Of all the many problems that can afflict various parts of your home, electrical problems are perhaps the most dangerous. A plumbing problem can inflict a lot of water damage, but an electrical problem can cause electrocutions and house fires. It’s vital that you have an electrician check the wiring in your home at least once every few years. Otherwise, you’re substantially increasing the likelihood that a problem will occur.
Even with regular maintenance appointments, though, there’s still a chance that an electrical problem can occur in your home. You should be familiar with some of the telltale signs of an electrical problem, so that you can contact an electrician as soon as possible.
No, your house isn’t haunted. At least, it’s not haunted just because the lights are flickering. The cause of flickering lights is almost always due to a short circuit in the system. If it’s just one lamp, you may just need to replace that lamp and nothing else. If it’s affecting an entire section of your home, then the short circuit is probably somewhere in the home and you have a bigger problem. If you are experiencing this symptom frequently, it’s highly recommended that you call a professional as soon as possible before the problem gets any worse.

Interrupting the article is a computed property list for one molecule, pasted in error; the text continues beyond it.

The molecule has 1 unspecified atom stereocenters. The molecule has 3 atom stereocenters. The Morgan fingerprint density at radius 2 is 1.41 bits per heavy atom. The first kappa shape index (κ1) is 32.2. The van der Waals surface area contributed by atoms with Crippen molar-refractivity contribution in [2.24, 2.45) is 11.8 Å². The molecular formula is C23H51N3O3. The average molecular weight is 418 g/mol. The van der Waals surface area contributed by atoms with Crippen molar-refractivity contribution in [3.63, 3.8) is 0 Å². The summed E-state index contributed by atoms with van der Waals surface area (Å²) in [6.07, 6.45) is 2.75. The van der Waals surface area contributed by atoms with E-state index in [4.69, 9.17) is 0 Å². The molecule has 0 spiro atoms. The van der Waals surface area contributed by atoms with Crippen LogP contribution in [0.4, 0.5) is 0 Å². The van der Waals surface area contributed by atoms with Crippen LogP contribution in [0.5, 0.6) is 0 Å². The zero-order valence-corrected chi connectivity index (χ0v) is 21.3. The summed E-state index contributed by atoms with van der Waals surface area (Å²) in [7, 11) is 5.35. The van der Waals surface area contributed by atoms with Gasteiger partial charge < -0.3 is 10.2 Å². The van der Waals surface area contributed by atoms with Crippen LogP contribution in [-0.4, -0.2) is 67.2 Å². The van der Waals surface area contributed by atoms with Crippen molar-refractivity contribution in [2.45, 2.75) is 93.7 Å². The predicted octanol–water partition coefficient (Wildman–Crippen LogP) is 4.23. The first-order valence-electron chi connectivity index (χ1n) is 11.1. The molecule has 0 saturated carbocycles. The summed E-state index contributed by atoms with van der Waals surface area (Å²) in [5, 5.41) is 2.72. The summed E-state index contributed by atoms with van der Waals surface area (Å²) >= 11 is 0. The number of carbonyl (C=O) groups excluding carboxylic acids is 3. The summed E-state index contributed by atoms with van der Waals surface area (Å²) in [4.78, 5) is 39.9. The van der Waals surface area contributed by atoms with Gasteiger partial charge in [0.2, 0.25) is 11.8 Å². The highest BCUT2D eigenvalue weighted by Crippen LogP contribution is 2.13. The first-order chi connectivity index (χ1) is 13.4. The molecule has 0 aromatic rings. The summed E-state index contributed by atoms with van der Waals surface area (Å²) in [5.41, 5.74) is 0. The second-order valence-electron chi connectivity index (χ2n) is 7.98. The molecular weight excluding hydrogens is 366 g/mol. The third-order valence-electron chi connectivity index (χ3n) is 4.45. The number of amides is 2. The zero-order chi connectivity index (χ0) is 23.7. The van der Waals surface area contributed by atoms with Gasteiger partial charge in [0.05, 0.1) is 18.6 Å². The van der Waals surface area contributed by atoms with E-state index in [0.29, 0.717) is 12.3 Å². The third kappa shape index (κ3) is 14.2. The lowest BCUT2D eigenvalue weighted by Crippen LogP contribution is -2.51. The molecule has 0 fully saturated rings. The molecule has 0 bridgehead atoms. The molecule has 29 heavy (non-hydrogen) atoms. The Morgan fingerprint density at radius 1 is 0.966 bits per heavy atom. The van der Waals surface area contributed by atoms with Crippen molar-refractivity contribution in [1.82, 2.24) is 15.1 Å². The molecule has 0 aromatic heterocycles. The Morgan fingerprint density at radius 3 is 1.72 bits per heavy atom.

Have you ever put your hand on a light switch, or even a random spot on the wall, and felt that it was warm? Hot spots often indicate points in the electrical system where current is flowing in a direction it shouldn’t be. Electrical current that is diverted to a point that isn’t supposed to go, like another wire or directly into the drywall, throws off a lot of energy as heat. That’s what you’re feeling when you notice a hot spot in your home. Hot spots are an indication of a very serious breach in the electrical system, one that could possibly cause a house fire in short order. You do not want to ignore this sign, ever, so make sure that you call for repairs as soon as you notice it. Do note, however, that dimmer switches operate a little bit differently and will be warmer than traditional on/off switches.
Frequent Circuit Breaker Tripping
The circuit breaker is designed to protect your home from power surges. When a part of your home’s electrical system suddenly begins to carry voltage beyond safety limits, the circuit breaker trips and that part of the system is shut down until the problem can be fixed. More often than not, a circuit breaker will trip because you just overloaded the circuit. Unplugging a few things and then resetting the breaker are often all that is required for that kind of thing. However, if your circuit breaker keeps tripping, you might have a bigger issue. Either there’s a more serious issue with that circuit, which the breaker is trying to protect against, or the circuit breaker itself is malfunctioning. Both need to be addressed immediately.